Colvin Institute of Real Estate Development
The Colvin Institute supports the interdisciplinary approach of the MRED curriculum that comprehensively covers finance and capital markets, law and public policy, structure and site design, construction management, property, portfolio and asset management as well as marketing and commercial leasing. The MRED degree offers a comprehensive and collaborative approach to real estate education looking towards a sustainable future with an emphasis on the quadruple bottom line- that is development that is not only financially viable, but also environmentally respectful, socially responsible, and with a key 21st-century focus on beautiful and sustainable design.
MRED Students benefit from the program enhancements supported by the Colvin Institute. Field work and site visits are an integral part of the curriculum, taking full advantage of the vibrant development in the nation's capital and its suburbs, the redevelopment of the post-industrial port city of Baltimore, and the challenges of developing in the environmentally sensitive watershed of the Chesapeake Bay.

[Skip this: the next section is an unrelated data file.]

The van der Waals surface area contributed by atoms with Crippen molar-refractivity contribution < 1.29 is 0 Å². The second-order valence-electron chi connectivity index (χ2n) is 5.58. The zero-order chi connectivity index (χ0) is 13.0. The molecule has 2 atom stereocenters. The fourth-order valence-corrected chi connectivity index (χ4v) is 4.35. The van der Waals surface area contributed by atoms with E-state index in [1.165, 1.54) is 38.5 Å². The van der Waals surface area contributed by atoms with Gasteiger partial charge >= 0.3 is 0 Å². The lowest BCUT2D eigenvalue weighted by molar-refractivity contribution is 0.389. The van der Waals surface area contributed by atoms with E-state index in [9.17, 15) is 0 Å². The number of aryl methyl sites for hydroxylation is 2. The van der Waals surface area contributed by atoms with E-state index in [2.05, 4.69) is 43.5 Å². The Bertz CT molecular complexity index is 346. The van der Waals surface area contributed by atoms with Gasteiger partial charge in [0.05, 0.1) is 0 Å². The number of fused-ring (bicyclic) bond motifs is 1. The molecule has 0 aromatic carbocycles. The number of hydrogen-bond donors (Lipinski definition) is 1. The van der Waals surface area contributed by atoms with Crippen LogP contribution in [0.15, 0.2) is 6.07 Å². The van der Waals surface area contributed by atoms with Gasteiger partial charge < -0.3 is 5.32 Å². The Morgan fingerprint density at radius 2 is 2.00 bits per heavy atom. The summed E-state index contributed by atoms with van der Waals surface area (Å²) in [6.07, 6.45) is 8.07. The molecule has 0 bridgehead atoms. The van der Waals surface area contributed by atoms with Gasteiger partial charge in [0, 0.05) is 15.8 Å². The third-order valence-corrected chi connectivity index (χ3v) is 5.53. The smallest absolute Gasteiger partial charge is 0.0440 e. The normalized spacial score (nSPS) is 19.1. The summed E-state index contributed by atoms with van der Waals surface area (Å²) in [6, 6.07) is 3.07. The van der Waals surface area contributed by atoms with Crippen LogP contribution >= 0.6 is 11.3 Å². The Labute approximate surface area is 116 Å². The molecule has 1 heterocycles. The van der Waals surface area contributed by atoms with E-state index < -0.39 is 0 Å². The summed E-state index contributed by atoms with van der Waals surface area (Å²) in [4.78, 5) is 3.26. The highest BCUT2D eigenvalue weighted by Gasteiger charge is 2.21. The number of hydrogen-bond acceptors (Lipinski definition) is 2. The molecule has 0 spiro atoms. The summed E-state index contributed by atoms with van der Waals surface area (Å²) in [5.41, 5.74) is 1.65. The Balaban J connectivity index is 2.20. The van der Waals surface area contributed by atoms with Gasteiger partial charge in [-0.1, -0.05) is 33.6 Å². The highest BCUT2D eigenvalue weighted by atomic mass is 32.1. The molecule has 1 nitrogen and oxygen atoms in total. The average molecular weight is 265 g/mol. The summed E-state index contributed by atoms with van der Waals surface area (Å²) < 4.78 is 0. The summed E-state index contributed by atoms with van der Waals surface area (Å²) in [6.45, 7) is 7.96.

The Colvin Institute supports (1) guest lectures from prominent academics and professionals, (2) Symposium topics of current interest to the development, design and planning communities, (3) support for the Real Estate Review, a quarterly journal edited by the Director, which reflects the breadth of issues and topics of the comprehensive and collaborative academic RDEV program, and (4) study tours for students, to international venues.
The Colvin Institute was founded by a generous gift of John and Karen Colvin in January 2007. The Institute is named for John Colvin's mother, Neomie Colvin, who was Maryland's first female real estate broker. John, a successful commercial real estate developer, and his wife Karen, a professor at the University of Baltimore, provided the $3 million dollar endowment, ensuring the viability of a new generation of developers by enhancing and enriching the graduate programs in real estate development at the School of Architecture, Planning and Preservation.
Monthly News from the Colvin Institute
The Real Estate Review